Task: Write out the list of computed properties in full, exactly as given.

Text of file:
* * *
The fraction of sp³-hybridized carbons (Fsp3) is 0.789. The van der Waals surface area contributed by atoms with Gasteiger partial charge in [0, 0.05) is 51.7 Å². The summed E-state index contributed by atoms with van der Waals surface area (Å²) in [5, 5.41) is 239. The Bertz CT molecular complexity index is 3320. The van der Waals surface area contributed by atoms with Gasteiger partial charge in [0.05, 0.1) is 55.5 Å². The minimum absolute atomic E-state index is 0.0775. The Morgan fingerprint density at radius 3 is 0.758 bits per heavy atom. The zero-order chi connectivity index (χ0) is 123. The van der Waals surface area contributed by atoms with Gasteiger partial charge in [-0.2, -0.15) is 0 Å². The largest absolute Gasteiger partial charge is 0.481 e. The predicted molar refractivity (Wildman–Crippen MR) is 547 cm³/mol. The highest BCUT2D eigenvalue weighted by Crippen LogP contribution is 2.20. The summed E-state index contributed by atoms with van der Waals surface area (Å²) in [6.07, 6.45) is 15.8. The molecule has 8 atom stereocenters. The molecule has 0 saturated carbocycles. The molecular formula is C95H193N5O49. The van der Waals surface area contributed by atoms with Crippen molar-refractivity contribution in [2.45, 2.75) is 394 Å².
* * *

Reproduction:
The fraction of sp³-hybridized carbons (Fsp3) is 0.789. The van der Waals surface area contributed by atoms with Gasteiger partial charge in [0, 0.05) is 51.7 Å². The summed E-state index contributed by atoms with van der Waals surface area (Å²) in [5, 5.41) is 239. The Bertz CT molecular complexity index is 3320. The van der Waals surface area contributed by atoms with Gasteiger partial charge in [0.05, 0.1) is 55.5 Å². The minimum absolute atomic E-state index is 0.0775. The Morgan fingerprint density at radius 3 is 0.758 bits per heavy atom. The zero-order chi connectivity index (χ0) is 123. The van der Waals surface area contributed by atoms with Gasteiger partial charge in [-0.2, -0.15) is 0 Å². The largest absolute Gasteiger partial charge is 0.481 e. The predicted molar refractivity (Wildman–Crippen MR) is 547 cm³/mol. The highest BCUT2D eigenvalue weighted by Crippen LogP contribution is 2.20. The summed E-state index contributed by atoms with van der Waals surface area (Å²) in [6.07, 6.45) is 15.8. The molecule has 8 atom stereocenters. The molecule has 0 saturated carbocycles. The molecular formula is C95H193N5O49. The van der Waals surface area contributed by atoms with Crippen molar-refractivity contribution in [2.45, 2.75) is 394 Å².